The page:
One of my favorite features in Motley Fool Champion Funds is Shannon Zimmerman's monthly update on exchange-traded funds (ETFs) and index funds. Though I'm a stock investor at heart, I believe almost everyone should have index funds at the core of their portfolios.

But there are some index trackers out there who will cheat you out of your hard-earned dollars if you're not careful.

Fees are heading downward
A small revolution is under way in the industry, and it's been very good news for you and me. Vanguard, Fidelity, and some of the other big index-fund providers -- perhaps under pressure from low-cost ETFs -- have been lowering the management fees for their products.

Take Fidelity Spartan 500 (FSMKX), for instance. If you have at least $10,000 to invest, you'll now be charged only a minuscule 0.1% expense fee. If that $10,000 is too high of a hurdle, you can start with as little as $500 if you use the "automatic account builder" option, which makes automatic deposits for you on a regular schedule. Another option is the stalwart Vanguard 500 Index (VFINX), which charges only 0.18% and carries a minimum initial investment of just $3,000.

So those two provide a baseline comparison for any S&P 500 trackers. What about other index offerings? Let's take a look at two mid-cap index funds that seek to duplicate the S&P MidCap 400 index. Both have Peabody Energy and Expeditors International as their top two holdings. And glancing down the list, you'll see many other similar companies:

Dreyfus MidCap Index (PESPX)
Major Holdings*

First American Mid Cap Index (FDXAX)
Major Holdings*

Cognizant Technology (NASDAQ:CTSH)

Cognizant Technology

Noble Energy

CH Robinson Worldwide

Smith International (NYSE:SII)

Smith International

Precision Castparts

Noble Energy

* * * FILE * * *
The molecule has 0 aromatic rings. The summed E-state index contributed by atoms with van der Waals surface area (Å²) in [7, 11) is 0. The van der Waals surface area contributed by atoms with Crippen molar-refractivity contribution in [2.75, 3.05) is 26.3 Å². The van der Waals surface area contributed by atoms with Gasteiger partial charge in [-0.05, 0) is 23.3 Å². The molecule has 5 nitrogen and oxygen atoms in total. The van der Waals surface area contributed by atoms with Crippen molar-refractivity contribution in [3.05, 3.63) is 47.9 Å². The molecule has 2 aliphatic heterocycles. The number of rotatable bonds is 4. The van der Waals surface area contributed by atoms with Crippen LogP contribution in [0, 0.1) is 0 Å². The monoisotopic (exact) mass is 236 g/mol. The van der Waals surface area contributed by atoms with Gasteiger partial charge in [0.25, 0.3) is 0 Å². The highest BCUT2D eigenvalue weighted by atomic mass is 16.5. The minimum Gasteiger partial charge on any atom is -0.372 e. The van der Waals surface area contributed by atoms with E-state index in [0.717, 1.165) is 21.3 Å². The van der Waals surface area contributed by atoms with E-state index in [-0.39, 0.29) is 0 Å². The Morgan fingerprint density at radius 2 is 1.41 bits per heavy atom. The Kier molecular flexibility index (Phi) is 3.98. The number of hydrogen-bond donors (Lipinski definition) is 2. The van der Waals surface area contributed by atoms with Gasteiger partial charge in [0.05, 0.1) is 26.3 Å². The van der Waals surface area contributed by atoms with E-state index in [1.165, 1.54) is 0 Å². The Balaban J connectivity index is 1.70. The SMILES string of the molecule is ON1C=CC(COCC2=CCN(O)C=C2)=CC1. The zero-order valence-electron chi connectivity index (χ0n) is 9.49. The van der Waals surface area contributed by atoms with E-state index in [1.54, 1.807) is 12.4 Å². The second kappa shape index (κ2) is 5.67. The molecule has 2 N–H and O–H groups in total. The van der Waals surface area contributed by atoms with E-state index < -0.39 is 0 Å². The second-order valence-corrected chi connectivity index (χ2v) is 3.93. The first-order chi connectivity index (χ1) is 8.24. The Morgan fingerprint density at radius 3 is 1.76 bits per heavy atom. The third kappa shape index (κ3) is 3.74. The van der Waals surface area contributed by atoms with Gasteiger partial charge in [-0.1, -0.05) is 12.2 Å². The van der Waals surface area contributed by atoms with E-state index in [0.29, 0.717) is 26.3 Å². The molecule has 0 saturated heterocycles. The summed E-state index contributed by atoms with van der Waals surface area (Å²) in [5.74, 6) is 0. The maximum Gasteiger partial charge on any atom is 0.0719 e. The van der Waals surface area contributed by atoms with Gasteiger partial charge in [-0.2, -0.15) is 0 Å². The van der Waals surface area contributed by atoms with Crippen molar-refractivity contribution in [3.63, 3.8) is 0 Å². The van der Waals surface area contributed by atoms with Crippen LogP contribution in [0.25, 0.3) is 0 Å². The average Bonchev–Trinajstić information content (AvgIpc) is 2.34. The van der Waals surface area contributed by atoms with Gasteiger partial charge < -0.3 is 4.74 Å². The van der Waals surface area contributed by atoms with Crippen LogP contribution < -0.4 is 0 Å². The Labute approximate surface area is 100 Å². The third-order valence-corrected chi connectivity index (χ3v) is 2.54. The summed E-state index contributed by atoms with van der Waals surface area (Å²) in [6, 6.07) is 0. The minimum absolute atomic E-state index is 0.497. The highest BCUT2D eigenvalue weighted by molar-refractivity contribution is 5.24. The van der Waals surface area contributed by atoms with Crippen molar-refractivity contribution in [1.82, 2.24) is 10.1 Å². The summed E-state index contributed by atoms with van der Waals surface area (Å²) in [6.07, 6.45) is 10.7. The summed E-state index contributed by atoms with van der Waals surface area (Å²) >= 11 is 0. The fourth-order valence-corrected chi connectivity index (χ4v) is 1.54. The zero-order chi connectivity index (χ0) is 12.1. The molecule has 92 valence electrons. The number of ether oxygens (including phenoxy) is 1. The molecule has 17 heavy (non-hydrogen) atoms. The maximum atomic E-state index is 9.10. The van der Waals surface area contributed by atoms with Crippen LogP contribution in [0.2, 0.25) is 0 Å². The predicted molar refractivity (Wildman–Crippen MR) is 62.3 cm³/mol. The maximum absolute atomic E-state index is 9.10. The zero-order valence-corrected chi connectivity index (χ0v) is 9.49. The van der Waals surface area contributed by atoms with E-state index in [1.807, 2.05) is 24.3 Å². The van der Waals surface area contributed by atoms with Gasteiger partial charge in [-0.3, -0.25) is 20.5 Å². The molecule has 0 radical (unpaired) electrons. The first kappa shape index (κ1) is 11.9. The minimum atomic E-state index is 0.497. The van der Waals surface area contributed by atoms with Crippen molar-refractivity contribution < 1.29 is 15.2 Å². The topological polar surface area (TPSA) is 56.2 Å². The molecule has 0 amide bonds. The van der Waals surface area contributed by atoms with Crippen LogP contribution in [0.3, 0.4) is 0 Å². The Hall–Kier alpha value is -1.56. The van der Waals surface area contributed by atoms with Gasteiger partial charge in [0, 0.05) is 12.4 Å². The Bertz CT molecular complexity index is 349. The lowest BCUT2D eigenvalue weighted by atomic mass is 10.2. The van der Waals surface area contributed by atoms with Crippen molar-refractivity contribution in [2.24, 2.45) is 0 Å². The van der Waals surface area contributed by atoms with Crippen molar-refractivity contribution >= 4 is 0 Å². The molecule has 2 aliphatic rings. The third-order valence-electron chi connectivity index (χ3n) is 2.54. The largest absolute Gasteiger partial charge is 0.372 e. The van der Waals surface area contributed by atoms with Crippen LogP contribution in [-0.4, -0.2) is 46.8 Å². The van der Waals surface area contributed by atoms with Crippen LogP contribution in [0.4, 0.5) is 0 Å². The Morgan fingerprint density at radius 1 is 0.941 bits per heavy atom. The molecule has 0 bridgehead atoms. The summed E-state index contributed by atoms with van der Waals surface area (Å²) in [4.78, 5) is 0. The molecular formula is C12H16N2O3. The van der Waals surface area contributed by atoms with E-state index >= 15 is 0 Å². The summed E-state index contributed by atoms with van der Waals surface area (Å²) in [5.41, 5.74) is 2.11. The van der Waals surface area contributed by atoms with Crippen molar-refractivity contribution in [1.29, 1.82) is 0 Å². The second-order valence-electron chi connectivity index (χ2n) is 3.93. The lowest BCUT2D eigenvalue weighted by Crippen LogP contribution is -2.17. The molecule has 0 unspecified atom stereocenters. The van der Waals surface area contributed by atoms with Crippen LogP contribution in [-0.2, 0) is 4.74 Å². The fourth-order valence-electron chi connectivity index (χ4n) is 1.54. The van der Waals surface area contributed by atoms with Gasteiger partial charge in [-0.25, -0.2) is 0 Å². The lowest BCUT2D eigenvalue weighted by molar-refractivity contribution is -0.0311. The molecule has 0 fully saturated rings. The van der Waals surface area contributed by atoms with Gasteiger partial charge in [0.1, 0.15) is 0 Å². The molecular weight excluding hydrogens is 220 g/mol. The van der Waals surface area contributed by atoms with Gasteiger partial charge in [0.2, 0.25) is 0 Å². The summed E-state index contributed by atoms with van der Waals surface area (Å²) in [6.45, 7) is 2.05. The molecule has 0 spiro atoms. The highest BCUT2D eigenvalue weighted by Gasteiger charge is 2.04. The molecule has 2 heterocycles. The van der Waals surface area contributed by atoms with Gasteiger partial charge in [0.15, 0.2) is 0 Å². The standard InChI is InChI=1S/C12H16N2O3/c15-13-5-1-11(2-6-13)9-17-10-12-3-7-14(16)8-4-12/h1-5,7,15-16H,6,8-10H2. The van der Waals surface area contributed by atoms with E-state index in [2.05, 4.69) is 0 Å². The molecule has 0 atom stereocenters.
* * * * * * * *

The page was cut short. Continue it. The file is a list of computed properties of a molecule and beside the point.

CH Robinson Worldwide

Precision Castparts

Questar (NYSE:STR)

Ensco International

Ensco International (NYSE:ESV)

Microchip Technology

Microchip Technology (NASDAQ:MCHP)


Expense ratio: 0.50%

Expense ratio: 0.75%

*As of July 31, 2006, for Dreyfus. As of June 30, 2006, for First American.

Same objectives, yet First American's expense ratio is a full 25 basis points higher, and you may have to pay up to a 5.5% front load! What's more, you'll pay a stratospheric 1.5% for its Class B and Class C shares for this same fund. Dreyfus' 0.5% is much more reasonable, yet even that is high compared with Vanguard Mid Capitalization Index (VIMSX), which charges 0.22%. (It tracks a different mid-cap index, but that's still no excuse for Dreyfus and First American.)

If you're an aficionado of small caps, Vanguard Small Cap Index (NAESX) gives us a good idea of a low expense ratio in that space, charging just 0.23%.

Don't get cheated
When it comes to index trackers, you can expect that, on average, your fund will lose to the index by the amount of its expense fees. And while the gap between, say, 0.75% and 0.18% may seem small, it's actually a huge difference that will cost you big money -- potentially hundreds of thousands -- over the years. "With that in mind," Shannon says, "there's simply no reason to pay any more than you absolutely have to for a fund that merely tracks a benchmark."

Check out your index fund's expense ratio to see how it stacks up with competing products. Keep in mind that Vanguard's and Fidelity's low-cost offerings range from 0.1% to 0.23%. If yours is significantly higher, you should definitely consider moving your money into a lower-cost fund that tracks the same index.

More fund fun
The monthly "ETFs & Index Funds" feature in Champion Funds is an interesting read that can profit any index investor. It certainly caused me to scrutinize my index fund's fees.

Shannon is offering a free trial to his newsletter, which will grant you access to every pick he's ever made and every index-fund column. His recommendations are beating the market and equivalent benchmarks 20% to 11%. Try it for free for 30 days, and if you don't like it, it won't cost you a penny.

This article was originally published on Jan. 6, 2006, as "When to Dump Your Index Fund." It has been updated.

Rex Moore indexes in his 401(k). He does not own shares of any company mentioned. This information is brought to you by the Fool's disclosure policy .